PubMed ID
12357337 View in PubMed
Less detail

Common sequence variants in the LOXL1 gene confer susceptibility to exfoliation glaucoma.

https://arctichealth.org/en/permalink/ahliterature161963
Source
Science. 2007 Sep 7;317(5843):1397-400
Publication Type
Article
Date
Sep-7-2007
Author
Gudmar Thorleifsson
Kristinn P Magnusson
Patrick Sulem
G Bragi Walters
Daniel F Gudbjartsson
Hreinn Stefansson
Thorlakur Jonsson
Adalbjorg Jonasdottir
Aslaug Jonasdottir
Gerdur Stefansdottir
Gisli Masson
Gudmundur A Hardarson
Hjorvar Petursson
Arsaell Arnarsson
Mehdi Motallebipour
Ola Wallerman
Claes Wadelius
Jeffrey R Gulcher
Unnur Thorsteinsdottir
Augustine Kong
Fridbert Jonasson
Kari Stefansson
Author Affiliation
deCODE genetics Inc, 101 Reykjavik, Iceland.
Source
Science. 2007 Sep 7;317(5843):1397-400
Date
Sep-7-2007
Language
English
Publication Type
Article
Keywords
Adipose Tissue - metabolism
Amino Acid Oxidoreductases - genetics
Case-Control Studies
Chi-Square Distribution
Exfoliation Syndrome - genetics
Female
Gene Expression
Genetic Predisposition to Disease
Genotype
Glaucoma - genetics
Glaucoma, Open-Angle - genetics
Humans
Iceland
Male
Polymorphism, Single Nucleotide
Abstract
Glaucoma is a leading cause of irreversible blindness. A genome-wide search yielded multiple single-nucleotide polymorphisms (SNPs) in the 15q24.1 region associated with glaucoma. Further investigation revealed that the association is confined to exfoliation glaucoma (XFG). Two nonsynonymous SNPs in exon 1 of the gene LOXL1 explain the association, and the data suggest that they confer risk of XFG mainly through exfoliation syndrome (XFS). About 25% of the general population is homozygous for the highest-risk haplotype, and their risk of suffering from XFG is more than 100 times that of individuals carrying only low-risk haplotypes. The population-attributable risk is more than 99%. The product of LOXL1 catalyzes the formation of elastin fibers found to be a major component of the lesions in XFG.
Notes
Comment In: Am J Ophthalmol. 2007 Dec;144(6):974-97518036875
PubMed ID
17690259 View in PubMed
Less detail

Comparison of Archaeal Communities in Mineral Soils at a Boreal Forest in Finland and a Cold-Temperate Forest in Japan.

https://arctichealth.org/en/permalink/ahliterature293477
Source
Microbes Environ. 2017 Dec 27; 32(4):390-393
Publication Type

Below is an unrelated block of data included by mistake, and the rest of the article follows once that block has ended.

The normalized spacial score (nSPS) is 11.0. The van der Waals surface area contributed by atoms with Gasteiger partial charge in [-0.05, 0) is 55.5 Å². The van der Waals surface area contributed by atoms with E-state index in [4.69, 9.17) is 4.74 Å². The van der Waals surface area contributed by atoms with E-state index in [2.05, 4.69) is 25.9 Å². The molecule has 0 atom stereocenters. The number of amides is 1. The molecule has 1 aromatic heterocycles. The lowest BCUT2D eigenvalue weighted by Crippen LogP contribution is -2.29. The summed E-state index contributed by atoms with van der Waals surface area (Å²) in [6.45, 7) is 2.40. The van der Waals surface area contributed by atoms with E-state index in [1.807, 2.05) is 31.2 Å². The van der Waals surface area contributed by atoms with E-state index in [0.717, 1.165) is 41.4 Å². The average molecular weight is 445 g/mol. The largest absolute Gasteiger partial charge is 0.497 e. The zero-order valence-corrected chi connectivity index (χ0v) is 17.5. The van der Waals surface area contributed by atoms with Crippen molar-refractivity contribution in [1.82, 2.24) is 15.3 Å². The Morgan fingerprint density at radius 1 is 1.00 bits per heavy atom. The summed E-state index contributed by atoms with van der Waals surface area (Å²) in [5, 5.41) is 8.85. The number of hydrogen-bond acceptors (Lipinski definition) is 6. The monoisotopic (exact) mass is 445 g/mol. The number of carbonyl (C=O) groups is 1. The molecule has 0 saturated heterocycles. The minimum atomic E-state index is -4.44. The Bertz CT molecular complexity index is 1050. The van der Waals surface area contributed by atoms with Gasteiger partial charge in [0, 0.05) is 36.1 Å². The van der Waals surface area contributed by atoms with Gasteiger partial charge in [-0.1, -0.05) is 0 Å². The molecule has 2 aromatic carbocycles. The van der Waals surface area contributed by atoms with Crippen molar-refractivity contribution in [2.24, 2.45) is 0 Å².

Comparative Study
Journal Article
Date
Dec-27-2017
Author
Reika Isoda
Shintaro Hara
Teemu Tahvanainen
Yasuyuki Hashidoko
Author Affiliation
Research Faculty of Agriculture, Hokkaido University.
Source
Microbes Environ. 2017 Dec 27; 32(4):390-393
Date
Dec-27-2017
Language
English
Publication Type
Comparative Study
Journal Article
Keywords
Euryarchaeota - classification - genetics - isolation & purification
Finland
High-Throughput Nucleotide Sequencing
Japan
Microbiota - genetics
Oxidoreductases - genetics
RNA, Ribosomal, 16S - genetics
Soil - chemistry
Soil Microbiology
Taiga
Abstract
Archaeal communities in mineral soils were compared between a boreal forest in Finland and cold-temperate forest in Japan using 16S rRNA gene-targeted high-throughput sequencing. In boreal soils, Thaumarchaeota Group 1.1c archaea predominated and Thaumarchaeota Group 1.1a-associated and Group 1.1b archaea were also detected. In temperate soils, Thaumarchaeota Group 1.1a-associated and Group 1.1b archaea were dominant members at the subsurface, whereas their dominancy was replaced by Thermoplasmata archaea at the subsoil. An analysis of the ammonia monooxygenase subunit A gene of Archaea also indicated the distribution of Thaumarchaeota Group 1.1a-associated and Group 1.1b archaea in these soils.
Notes
Cites: Environ Microbiol Rep. 2014 Feb;6(1):70-9 PMID 24596264
Cites: ISME J. 2016 Jan;10(1):85-96 PMID 26140533
Cites: FEMS Microbiol Ecol. 2012 Apr;80(1):193-203 PMID 22224831
Cites: Microbes Environ. 2013;28(2):244-50 PMID 23524372
Cites: Proc Natl Acad Sci U S A. 2011 May 17;108(20):8420-5 PMID 21525411
Cites: Microbiology. 2011 Apr;157(Pt 4):919-36 PMID 21330437
Cites: Nature. 2005 Sep 22;437(7058):543-6 PMID 16177789
Cites: ISME J. 2015 Dec;9(12 ):2740-4 PMID 26000553
Cites: PLoS One. 2013;8(2):e55929 PMID 23418476
Cites: FEMS Microbiol Ecol. 2015 Mar;91(3):null PMID 25764563
Cites: Proc Natl Acad Sci U S A. 2011 Sep 20;108(38):15892-7 PMID 21896746
Cites: FEMS Microbiol Ecol. 2009 Dec;70(3):367-76 PMID 19732147
Cites: FEMS Microbiol Ecol. 2007 Jun;60(3):442-8 PMID 17391330
Cites: Int J Syst Evol Microbiol. 2014 Aug;64(Pt 8):2738-52 PMID 24907263
Cites: J Microbiol. 2014 Jul;52(7):537-47 PMID 24972807
Cites: Nature. 2006 Aug 17;442(7104):806-9 PMID 16915287
Cites: Nat Rev Microbiol. 2008 Mar;6(3):245-52 PMID 18274537
PubMed ID
29109334 View in PubMed
Less detail

43 records – page 1 of 5.